Building industry-focused research capability 

We play an important role in assisting universities with training the next generation of Australian researchers, through co-supervising Higher Degree Research (HDR) students. Since 2018, we have explored, in collaboration with several universities, how to deliver an enhanced HDR student experience through an industry-focused PhD (the iPhD program). The pilot program brings together a supervisor from each of CSIRO, academia, and an industry partner to develop a project together and co-supervise the iPhD student. During the 4-year program, the student also receives additional professional development training and undertakes a 6-month placement with the industry partner to gain experience working in a commercial setting. 

We co-designed the initial concept with the University of New South Wales and have continued to test and refine the pilot with 3 other universities (University of Adelaide, Edith Cowan University and Curtin University) and 20 students. The first cohort is now graduating and interest in the pilot program is driven by the value it creates over the standard PhD experience.

Evaluating the pilot program has shown that:

Reflecting the success to date of the pilot program the Australian Government has committed to ongoing funding to scale up the iPhD program over 10 years, as part of a broader industry workforce development program. The continuation and scale up allows Australian universities to provide more attractive career pathways in industry and encourage more students to take up a PhD, as well as continue to forge translation networks between researchers and commercial partners.

Working effectively with our university, industry and end user colleagues enables us to co-create ideas and research solutions that make a difference socially, environmentally and economically. 

Building the research capacities of Aboriginal and Torres Strait Islander students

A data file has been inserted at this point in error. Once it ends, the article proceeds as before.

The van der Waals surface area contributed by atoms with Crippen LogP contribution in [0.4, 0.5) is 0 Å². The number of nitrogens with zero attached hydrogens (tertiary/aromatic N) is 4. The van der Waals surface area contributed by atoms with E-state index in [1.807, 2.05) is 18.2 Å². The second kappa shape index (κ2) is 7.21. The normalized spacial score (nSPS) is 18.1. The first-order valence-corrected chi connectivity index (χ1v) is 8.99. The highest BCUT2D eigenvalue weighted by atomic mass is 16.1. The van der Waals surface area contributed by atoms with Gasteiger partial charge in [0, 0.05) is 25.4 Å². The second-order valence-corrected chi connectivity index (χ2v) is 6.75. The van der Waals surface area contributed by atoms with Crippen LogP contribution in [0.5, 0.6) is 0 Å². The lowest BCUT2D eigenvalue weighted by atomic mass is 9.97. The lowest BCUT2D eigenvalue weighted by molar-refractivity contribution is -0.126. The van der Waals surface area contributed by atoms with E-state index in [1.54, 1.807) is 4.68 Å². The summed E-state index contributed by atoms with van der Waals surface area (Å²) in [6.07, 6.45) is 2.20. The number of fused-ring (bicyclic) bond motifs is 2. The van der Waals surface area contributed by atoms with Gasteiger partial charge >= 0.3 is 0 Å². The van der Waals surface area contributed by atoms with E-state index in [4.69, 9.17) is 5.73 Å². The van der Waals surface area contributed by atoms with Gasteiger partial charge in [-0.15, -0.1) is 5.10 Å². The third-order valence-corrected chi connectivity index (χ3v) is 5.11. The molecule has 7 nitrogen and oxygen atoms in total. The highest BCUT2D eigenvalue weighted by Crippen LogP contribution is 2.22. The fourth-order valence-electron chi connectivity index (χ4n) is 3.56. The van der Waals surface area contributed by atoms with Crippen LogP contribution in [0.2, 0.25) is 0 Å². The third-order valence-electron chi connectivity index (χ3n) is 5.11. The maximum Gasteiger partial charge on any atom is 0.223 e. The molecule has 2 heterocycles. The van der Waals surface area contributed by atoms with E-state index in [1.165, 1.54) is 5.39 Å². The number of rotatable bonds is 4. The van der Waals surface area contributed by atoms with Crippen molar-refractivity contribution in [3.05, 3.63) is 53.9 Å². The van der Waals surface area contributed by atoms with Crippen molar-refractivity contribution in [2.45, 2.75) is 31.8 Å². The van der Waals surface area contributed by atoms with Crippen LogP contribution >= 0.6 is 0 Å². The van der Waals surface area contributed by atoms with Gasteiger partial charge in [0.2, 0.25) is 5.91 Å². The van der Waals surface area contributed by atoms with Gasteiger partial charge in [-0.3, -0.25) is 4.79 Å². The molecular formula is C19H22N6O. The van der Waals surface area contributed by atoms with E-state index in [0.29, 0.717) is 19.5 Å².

An example of creating value by building on existing relationships is the initiative started last year with our longstanding research partner, James Cook University (JCU). By developing new modalities of working with stakeholders of both organisations we aim to improve education and employment opportunities in the North for Aboriginal and Torres Strait Islander students at JCU. And, in partnership, we will build culturally relevant research capacity and clear STEM career pathways.

An impact pathway to guide the long-term design, resourcing and delivery of the initiative was constructed in partnership with teams such as the partnership Operations Group, JCU’s Indigenous Education Research Centre, our Indigenous Science and Engagement team and our University Engagement team. Both organisations can use this work to meet their Reconciliation Action Plan goals, make Indigenous STEM career options more visible and build supportive research pathways for students. Together we will purposefully take the time needed to build trust with participants, try some different approaches, and achieve greater impact.

This initiative increased awareness of STEM opportunities, with 3 CSIRO STEM awards at the inaugural 2021 JCU Indigenous STEM awards celebrating the science achievements of Indigenous students. Two workshops then brought together Indigenous students and researchers as well as non-Indigenous CSIRO and JCU researchers and staff to test perspectives on what a successful research pathway would look like. 

The workshop processes built a shared understanding of research pathways and explored new ways to support Indigenous student engagement in research. Workshop groups co-designed diverse ways to connect and incubate student-researcher-community networks where students can develop research interests while flexibly balancing study, family commitments and reducing financial pressures. This initiative exemplifies the value of a strong trust-based governance group, Indigenous representatives in the group and strategic co-investment in the JCU-CSIRO relationship. 

Caption: L to R: Ally Lankester, Vincent Backhaus, Roslyn Hickson, Louisa Warren, Nerida Horner and Ian Watson, CU-CSIRO Strategic Relationship Operational Group members at the inaugural JCU Indigenous STEM Awards.


Food-focused collaborations for the Asia Pacific region

Our Resilience Initiative for Food and Agriculture (RIFA) collaboration with the Australian National University (ANU) and the Department of Foreign Affairs and Trade was launched in 2020 with the purpose of working together differently as an ‘ideas incubator’ and collaborative R&D platform. RIFA brings together our collective interdisciplinary agri-food expertise to share knowledge and deliver rapid science-based and development-ready solutions shaped by local Asia-Pacific contexts, to help increase regional food security and resilience.